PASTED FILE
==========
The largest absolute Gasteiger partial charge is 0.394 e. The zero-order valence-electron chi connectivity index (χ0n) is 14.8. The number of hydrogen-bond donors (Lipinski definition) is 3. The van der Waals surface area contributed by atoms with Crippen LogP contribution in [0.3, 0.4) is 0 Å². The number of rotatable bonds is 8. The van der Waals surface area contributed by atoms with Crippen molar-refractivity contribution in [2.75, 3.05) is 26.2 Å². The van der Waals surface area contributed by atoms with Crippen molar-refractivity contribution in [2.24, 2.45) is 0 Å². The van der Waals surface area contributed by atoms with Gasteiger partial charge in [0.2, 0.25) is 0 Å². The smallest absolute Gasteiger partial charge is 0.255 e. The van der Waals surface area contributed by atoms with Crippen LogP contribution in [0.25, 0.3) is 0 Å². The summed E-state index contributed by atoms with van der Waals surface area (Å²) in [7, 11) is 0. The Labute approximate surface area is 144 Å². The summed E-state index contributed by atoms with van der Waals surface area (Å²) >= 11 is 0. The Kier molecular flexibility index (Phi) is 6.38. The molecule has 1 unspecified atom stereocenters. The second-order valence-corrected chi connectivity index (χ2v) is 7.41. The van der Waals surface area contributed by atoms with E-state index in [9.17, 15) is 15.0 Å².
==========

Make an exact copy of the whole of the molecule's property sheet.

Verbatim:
The largest absolute Gasteiger partial charge is 0.394 e. The zero-order valence-electron chi connectivity index (χ0n) is 14.8. The number of hydrogen-bond donors (Lipinski definition) is 3. The van der Waals surface area contributed by atoms with Crippen LogP contribution in [0.3, 0.4) is 0 Å². The number of rotatable bonds is 8. The van der Waals surface area contributed by atoms with Crippen molar-refractivity contribution in [2.75, 3.05) is 26.2 Å². The van der Waals surface area contributed by atoms with Crippen molar-refractivity contribution in [2.24, 2.45) is 0 Å². The van der Waals surface area contributed by atoms with Gasteiger partial charge in [0.2, 0.25) is 0 Å². The smallest absolute Gasteiger partial charge is 0.255 e. The van der Waals surface area contributed by atoms with Crippen LogP contribution in [0.25, 0.3) is 0 Å². The summed E-state index contributed by atoms with van der Waals surface area (Å²) in [7, 11) is 0. The Labute approximate surface area is 144 Å². The summed E-state index contributed by atoms with van der Waals surface area (Å²) >= 11 is 0. The Kier molecular flexibility index (Phi) is 6.38. The molecule has 1 unspecified atom stereocenters. The second-order valence-corrected chi connectivity index (χ2v) is 7.41. The van der Waals surface area contributed by atoms with E-state index in [9.17, 15) is 15.0 Å².